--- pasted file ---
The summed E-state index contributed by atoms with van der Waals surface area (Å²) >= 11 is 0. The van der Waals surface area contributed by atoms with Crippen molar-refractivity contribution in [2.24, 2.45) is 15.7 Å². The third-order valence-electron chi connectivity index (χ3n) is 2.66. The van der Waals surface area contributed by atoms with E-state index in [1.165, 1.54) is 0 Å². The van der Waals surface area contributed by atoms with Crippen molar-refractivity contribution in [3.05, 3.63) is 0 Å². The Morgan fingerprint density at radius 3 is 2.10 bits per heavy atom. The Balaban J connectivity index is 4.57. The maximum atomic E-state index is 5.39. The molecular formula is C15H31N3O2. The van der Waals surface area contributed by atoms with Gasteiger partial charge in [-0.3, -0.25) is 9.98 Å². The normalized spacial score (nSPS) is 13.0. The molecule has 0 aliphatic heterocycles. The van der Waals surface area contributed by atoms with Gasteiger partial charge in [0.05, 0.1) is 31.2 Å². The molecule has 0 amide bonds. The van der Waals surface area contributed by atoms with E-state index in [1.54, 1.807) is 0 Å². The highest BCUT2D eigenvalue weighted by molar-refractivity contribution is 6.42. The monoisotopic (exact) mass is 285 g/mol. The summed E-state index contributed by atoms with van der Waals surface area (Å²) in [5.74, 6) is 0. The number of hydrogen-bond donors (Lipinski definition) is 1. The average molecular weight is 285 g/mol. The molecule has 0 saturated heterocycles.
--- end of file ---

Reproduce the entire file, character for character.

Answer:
The summed E-state index contributed by atoms with van der Waals surface area (Å²) >= 11 is 0. The van der Waals surface area contributed by atoms with Crippen molar-refractivity contribution in [2.24, 2.45) is 15.7 Å². The third-order valence-electron chi connectivity index (χ3n) is 2.66. The van der Waals surface area contributed by atoms with E-state index in [1.165, 1.54) is 0 Å². The van der Waals surface area contributed by atoms with Crippen molar-refractivity contribution in [3.05, 3.63) is 0 Å². The Morgan fingerprint density at radius 3 is 2.10 bits per heavy atom. The Balaban J connectivity index is 4.57. The maximum atomic E-state index is 5.39. The molecular formula is C15H31N3O2. The van der Waals surface area contributed by atoms with Gasteiger partial charge in [-0.3, -0.25) is 9.98 Å². The normalized spacial score (nSPS) is 13.0. The molecule has 0 aliphatic heterocycles. The van der Waals surface area contributed by atoms with Gasteiger partial charge in [0.05, 0.1) is 31.2 Å². The molecule has 0 amide bonds. The van der Waals surface area contributed by atoms with E-state index in [1.54, 1.807) is 0 Å². The highest BCUT2D eigenvalue weighted by molar-refractivity contribution is 6.42. The monoisotopic (exact) mass is 285 g/mol. The summed E-state index contributed by atoms with van der Waals surface area (Å²) in [5.74, 6) is 0. The number of hydrogen-bond donors (Lipinski definition) is 1. The average molecular weight is 285 g/mol. The molecule has 0 saturated heterocycles.